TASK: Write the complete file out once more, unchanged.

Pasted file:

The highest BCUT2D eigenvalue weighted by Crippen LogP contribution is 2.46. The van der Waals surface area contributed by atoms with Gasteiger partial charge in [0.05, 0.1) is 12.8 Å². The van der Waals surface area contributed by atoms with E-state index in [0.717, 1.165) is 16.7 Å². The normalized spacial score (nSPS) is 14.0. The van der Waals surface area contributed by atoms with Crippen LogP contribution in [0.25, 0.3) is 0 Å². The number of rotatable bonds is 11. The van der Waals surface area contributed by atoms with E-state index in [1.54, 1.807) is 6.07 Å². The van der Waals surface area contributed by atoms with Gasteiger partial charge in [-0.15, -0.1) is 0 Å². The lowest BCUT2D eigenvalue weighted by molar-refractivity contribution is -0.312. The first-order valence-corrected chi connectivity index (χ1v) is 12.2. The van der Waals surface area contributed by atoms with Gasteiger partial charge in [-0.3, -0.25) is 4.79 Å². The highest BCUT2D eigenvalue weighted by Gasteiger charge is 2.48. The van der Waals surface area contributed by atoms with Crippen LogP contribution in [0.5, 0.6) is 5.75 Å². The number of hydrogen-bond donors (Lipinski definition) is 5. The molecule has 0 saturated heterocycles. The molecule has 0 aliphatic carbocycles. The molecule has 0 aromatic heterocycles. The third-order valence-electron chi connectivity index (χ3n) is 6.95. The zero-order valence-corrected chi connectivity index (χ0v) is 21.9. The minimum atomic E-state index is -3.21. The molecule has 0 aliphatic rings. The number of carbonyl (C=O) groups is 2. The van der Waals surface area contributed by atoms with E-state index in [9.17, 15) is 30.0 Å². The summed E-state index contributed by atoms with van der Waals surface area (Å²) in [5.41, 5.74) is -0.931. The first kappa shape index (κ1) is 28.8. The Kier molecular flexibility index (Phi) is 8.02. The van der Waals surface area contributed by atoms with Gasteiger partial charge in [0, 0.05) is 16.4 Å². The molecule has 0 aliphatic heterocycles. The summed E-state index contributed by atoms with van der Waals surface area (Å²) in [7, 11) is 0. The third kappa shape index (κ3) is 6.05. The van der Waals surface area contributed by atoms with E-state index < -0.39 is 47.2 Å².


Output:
The highest BCUT2D eigenvalue weighted by Crippen LogP contribution is 2.46. The van der Waals surface area contributed by atoms with Gasteiger partial charge in [0.05, 0.1) is 12.8 Å². The van der Waals surface area contributed by atoms with E-state index in [0.717, 1.165) is 16.7 Å². The normalized spacial score (nSPS) is 14.0. The van der Waals surface area contributed by atoms with Crippen LogP contribution in [0.25, 0.3) is 0 Å². The number of rotatable bonds is 11. The van der Waals surface area contributed by atoms with E-state index in [1.54, 1.807) is 6.07 Å². The van der Waals surface area contributed by atoms with Gasteiger partial charge in [-0.15, -0.1) is 0 Å². The lowest BCUT2D eigenvalue weighted by molar-refractivity contribution is -0.312. The first-order valence-corrected chi connectivity index (χ1v) is 12.2. The van der Waals surface area contributed by atoms with Gasteiger partial charge in [-0.3, -0.25) is 4.79 Å². The highest BCUT2D eigenvalue weighted by Gasteiger charge is 2.48. The van der Waals surface area contributed by atoms with Crippen LogP contribution in [0.5, 0.6) is 5.75 Å². The number of hydrogen-bond donors (Lipinski definition) is 5. The molecule has 0 saturated heterocycles. The molecule has 0 aliphatic carbocycles. The molecule has 0 aromatic heterocycles. The third-order valence-electron chi connectivity index (χ3n) is 6.95. The zero-order valence-corrected chi connectivity index (χ0v) is 21.9. The minimum atomic E-state index is -3.21. The molecule has 0 aliphatic rings. The number of carbonyl (C=O) groups is 2. The van der Waals surface area contributed by atoms with E-state index in [9.17, 15) is 30.0 Å². The summed E-state index contributed by atoms with van der Waals surface area (Å²) in [5.41, 5.74) is -0.931. The first kappa shape index (κ1) is 28.8. The Kier molecular flexibility index (Phi) is 8.02. The van der Waals surface area contributed by atoms with Gasteiger partial charge in [0, 0.05) is 16.4 Å². The molecule has 0 aliphatic heterocycles. The summed E-state index contributed by atoms with van der Waals surface area (Å²) in [7, 11) is 0. The third kappa shape index (κ3) is 6.05. The van der Waals surface area contributed by atoms with E-state index < -0.39 is 47.2 Å².